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September 07, 1989 - Image 7

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The Michigan Daily, 1989-09-07

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The Michigan Daily/New Student Edition - Thursday, September 7, 1989 - Page 7

Duderstadt:
by Taraneh Shafli
Daily Staff Writer

After a year in office, the Daily
takes a look at his hits and misses

In his state of the University ad-
dress last winter, President James
Duderstadt advocated four critical
themes for the future of the Univer-
sity: commitment to quality, the
importance of racial and ethnic diver-
sity and pluralism, management and
control of change, and a return to the
'fundamental values' of the institu-
tion.
The Fall of 1989 marks the be-
ginning of Duderstadt's second year
in office and offers an opportunity to
review his progress.
Focusing on diversity, Duderstadt
quickly established the Michigan
Mandate, a policy directive designed
to encourage the recruitment and re-
tention of students, faculty, and staff
of color.
"He has provided significant chal-
lenges to the University through the
Michigan Mandate," said Daniel
Atkins, interim dean for the School
of Engineering.
This year the School of Engineer-
ing recruited three Black faculty -
two men and one woman, in addition
to seven other women, Atkins said.
While 1988 statistics show mi-
nority enrollment has increased, stu-
dents are still concerned that the
Mandate is not enough.
"They seem to be very good
words," said Michigan Student

JESSICA GREENE/DAILY
The president is a busy man. These protesters find that out as they try
to get up the stairs at the Flemming Building to talk to Duderstadt.

Assembly President Aaron
Williams, "but even though you al-
locate a certain amount of money to
the recruitment of Black s or minori-
ties there is no guarantee that you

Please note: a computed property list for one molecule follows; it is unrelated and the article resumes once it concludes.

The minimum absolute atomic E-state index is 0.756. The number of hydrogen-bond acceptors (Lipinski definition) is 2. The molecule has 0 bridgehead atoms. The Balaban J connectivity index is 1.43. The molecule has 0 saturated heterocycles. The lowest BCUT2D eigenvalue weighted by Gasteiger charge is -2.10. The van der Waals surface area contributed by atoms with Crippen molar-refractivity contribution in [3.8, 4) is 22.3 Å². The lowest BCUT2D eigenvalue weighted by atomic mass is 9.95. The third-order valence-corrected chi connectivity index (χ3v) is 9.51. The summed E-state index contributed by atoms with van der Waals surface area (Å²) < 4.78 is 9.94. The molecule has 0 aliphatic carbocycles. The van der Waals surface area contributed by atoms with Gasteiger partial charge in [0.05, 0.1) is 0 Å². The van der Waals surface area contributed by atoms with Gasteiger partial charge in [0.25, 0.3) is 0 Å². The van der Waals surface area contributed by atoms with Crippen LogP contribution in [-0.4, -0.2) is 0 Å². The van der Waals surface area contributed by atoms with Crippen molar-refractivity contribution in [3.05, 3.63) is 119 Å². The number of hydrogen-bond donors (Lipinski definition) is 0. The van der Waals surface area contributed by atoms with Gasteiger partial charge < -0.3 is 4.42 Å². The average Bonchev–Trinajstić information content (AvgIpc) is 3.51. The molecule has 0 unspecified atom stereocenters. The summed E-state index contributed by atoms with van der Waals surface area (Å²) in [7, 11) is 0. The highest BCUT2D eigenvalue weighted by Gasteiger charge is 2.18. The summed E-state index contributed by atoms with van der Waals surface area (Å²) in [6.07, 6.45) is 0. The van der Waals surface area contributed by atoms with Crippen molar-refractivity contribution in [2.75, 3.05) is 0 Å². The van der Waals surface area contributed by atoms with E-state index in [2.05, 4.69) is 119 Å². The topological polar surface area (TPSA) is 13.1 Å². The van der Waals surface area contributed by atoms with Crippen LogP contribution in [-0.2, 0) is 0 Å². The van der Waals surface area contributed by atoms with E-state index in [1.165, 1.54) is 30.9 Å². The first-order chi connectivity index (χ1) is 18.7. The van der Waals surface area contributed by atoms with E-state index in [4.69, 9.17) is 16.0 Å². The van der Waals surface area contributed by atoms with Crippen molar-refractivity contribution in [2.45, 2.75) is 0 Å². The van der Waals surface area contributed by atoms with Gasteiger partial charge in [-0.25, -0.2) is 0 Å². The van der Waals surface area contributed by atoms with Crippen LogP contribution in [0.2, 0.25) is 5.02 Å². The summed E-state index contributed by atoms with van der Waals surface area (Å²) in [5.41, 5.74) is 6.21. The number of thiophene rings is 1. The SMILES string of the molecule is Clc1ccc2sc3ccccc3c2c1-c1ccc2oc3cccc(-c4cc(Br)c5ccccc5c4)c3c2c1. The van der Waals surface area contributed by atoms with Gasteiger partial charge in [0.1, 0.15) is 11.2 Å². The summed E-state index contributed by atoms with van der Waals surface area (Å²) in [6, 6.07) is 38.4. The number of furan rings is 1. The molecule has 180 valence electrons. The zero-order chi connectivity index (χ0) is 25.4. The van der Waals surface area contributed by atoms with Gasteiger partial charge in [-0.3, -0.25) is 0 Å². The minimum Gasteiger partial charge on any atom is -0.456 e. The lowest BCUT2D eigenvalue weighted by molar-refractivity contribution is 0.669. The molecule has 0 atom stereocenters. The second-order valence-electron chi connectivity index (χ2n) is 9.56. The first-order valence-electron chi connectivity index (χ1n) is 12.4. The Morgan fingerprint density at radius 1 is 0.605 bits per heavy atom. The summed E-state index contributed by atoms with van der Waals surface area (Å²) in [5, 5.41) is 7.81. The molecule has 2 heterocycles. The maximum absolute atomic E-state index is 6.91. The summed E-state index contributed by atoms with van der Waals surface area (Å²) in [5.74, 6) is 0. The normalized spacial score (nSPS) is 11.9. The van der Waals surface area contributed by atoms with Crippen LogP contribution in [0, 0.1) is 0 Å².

will get the numbers you want."
Williams added that there is a
limited pool of people of color to
choose from, and to become a com-
petitive contender in today's market-
place the University must allocate
more funds to the cause.
"If they have enough money to
build a chemistry building, they
should have enough money to recruit
and retain more Afro-American and
Hispanic teachers," observed an LSA

sophomore who wished to remain
anonymous.
Former MSA President Mike
Phillips said that since schools like
Stanford, Harvard, Columbia, and
Yale are strongly recruiting minori-
ties, Michigan will have to gear up
it's recruitment. If not, the Univer-
sity may soon fall behind its rivals.
Phillips added that Duderstadt lost
a great opportunity to uphold the
Mandate this past winter when he
failed to encourage granting a Black
woman professor the position of So-
ciology Department Chair. She was
unanimously supported by the
Woman Studies Program and the
Department of Sociology, but not an
LSA administrative committee
which reviews all appointments.
In March, Duderstadt established
the President's Advisory Commis-
sion on Women's Issues, in effort to
improve the recruitment and reten-
tion of women faculty at the Univer-
sity and foster a more comfortable
climate for women on campus.